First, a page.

Ed Norton has been a travel photographer for the last seven years and has amassed an impressive client list including Lonely Planet, National Geographic, Forbes, BBC and Travel Channel. Originally from Bristol, he has been to 51 countries to date and is currently on an indefinite trip around the world. When he’s not travelling, London is his second ‘home’.
Surprisingly, you studied music production before becoming a photographer, how did you segue into a completely different profession?
In hindsight, it was a somewhat strange decision to essentially be starting from scratch, as I knew nothing about photography. At the time, it didn’t even cross my mind as I was fascinated by this new medium and would spend every second learning and wanting to know more. That process took a number of years until I was able to start earning any money from it.
Your work has taken you to some incredible places, what’s been your best shooting gig so far?
That is certainly a tough one as I’ve been fortunate enough to travel all around the world. But, it has to be Iceland. There’s just something about that place that is so special and after 9 visits, I’ve still not finished exploring there!
Since you’re largely a self-taught photographer, what key ingredients does a good photographer need that’s hard to teach in a classroom?
Can you teach passion? I think that’s the biggest factor for me in my progression. I absolutely love everything about photography. I’m not saying that going to university to study any arts is a bad choice as it’s down to the individual. But ultimately, work comes from your portfolio and not because you have a degree in it. The proof is in the pudding as they say. As long as you understand as a creative that you’ll work 16 hours a day/7 days a week and for the most part, for minimal financial return. If you’re self-motivated, persistent and can handle and learn from rejection, then you should get there.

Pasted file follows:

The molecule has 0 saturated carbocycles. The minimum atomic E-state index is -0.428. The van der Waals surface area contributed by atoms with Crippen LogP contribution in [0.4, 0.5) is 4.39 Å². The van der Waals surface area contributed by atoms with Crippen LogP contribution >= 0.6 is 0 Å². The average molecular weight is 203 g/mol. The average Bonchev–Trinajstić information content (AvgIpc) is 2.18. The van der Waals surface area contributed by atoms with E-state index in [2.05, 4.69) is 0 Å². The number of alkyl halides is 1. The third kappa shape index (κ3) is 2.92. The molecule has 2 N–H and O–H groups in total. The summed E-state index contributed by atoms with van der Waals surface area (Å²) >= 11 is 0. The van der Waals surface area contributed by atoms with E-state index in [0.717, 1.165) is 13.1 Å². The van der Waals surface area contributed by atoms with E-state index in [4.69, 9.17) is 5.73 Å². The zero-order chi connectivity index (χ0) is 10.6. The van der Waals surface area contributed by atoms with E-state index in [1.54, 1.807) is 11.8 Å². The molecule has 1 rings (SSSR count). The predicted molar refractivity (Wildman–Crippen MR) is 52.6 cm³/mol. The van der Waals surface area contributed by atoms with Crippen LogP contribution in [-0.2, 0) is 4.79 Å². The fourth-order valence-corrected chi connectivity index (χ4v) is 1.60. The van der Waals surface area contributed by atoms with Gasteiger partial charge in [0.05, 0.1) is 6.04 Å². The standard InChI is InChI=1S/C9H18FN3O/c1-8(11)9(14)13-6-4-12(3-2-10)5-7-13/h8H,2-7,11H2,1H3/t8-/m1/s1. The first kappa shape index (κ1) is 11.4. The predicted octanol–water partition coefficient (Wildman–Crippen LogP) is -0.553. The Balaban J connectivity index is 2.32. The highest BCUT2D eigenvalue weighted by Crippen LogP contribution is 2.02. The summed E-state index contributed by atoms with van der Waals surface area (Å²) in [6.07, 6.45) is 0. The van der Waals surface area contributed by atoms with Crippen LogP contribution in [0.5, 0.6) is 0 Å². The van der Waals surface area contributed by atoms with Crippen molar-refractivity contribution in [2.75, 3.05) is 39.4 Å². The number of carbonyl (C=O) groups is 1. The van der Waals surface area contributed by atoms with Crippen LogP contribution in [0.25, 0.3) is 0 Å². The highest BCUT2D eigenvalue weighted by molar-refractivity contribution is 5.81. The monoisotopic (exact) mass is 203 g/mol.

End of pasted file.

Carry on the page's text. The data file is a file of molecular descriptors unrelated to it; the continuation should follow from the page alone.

What do you find most difficult to shoot? How do you overcome these difficulties?
I would say people. In previous years, I feel I’ve been a little too reserved in approaching people through fear of offending and being too polite with a sprinkle of my own shyness. That might be part of being British and also because I want to leave the best impression of someone who is a guest in another country.
I’ve seen some photographers and tourists really invade people’s personal space and irritate them, so I would act to the extreme opposite, to offer a balance. The reality is that, the majority of people really don’t mind getting their photo taken and in many cases, are flattered. In recent years I’ve found some middle ground and comfort in photographing people, which means I’m not missing the shots, but not annoying anyone. It’s natural to find it a little daunting to ask complete strangers to take their photo but with good intentions, a smile and gratitude, there are really no issues.
Let’s talk inspiration. Who among contemporary photographers do you admire?
With social media these days, it’s all too easy to find a wealth of talented people out there. There are a few standout names for me – so here’s just a few! – Etienne Bossot (@picsofasia), Drew Hopper (@drewhopper), Serena Ho (@serenavsworld), Gunnar Freyr (@icelandic_explorer), Joe Shutter (@joe_shutter), Benjamin Hardman (@benjaminhardman), Stian Klo (@stianmklo), Ness Farmilo (@ness_farmilo), Michael Shainblum (@shainblumphotography) Andrew Studer (@andrew.studer) – and that’s just a few in the travel and landscape world! There’s so many I admire so I could be here all day adding to that list.
How about among the old photographers?
One of my favourite projects is by Gregory Colbert – it’s called Ashes and Snow. It’s a film and still images that shows… actually, I’m not going to tell you. Everyone just needs to go and check it out.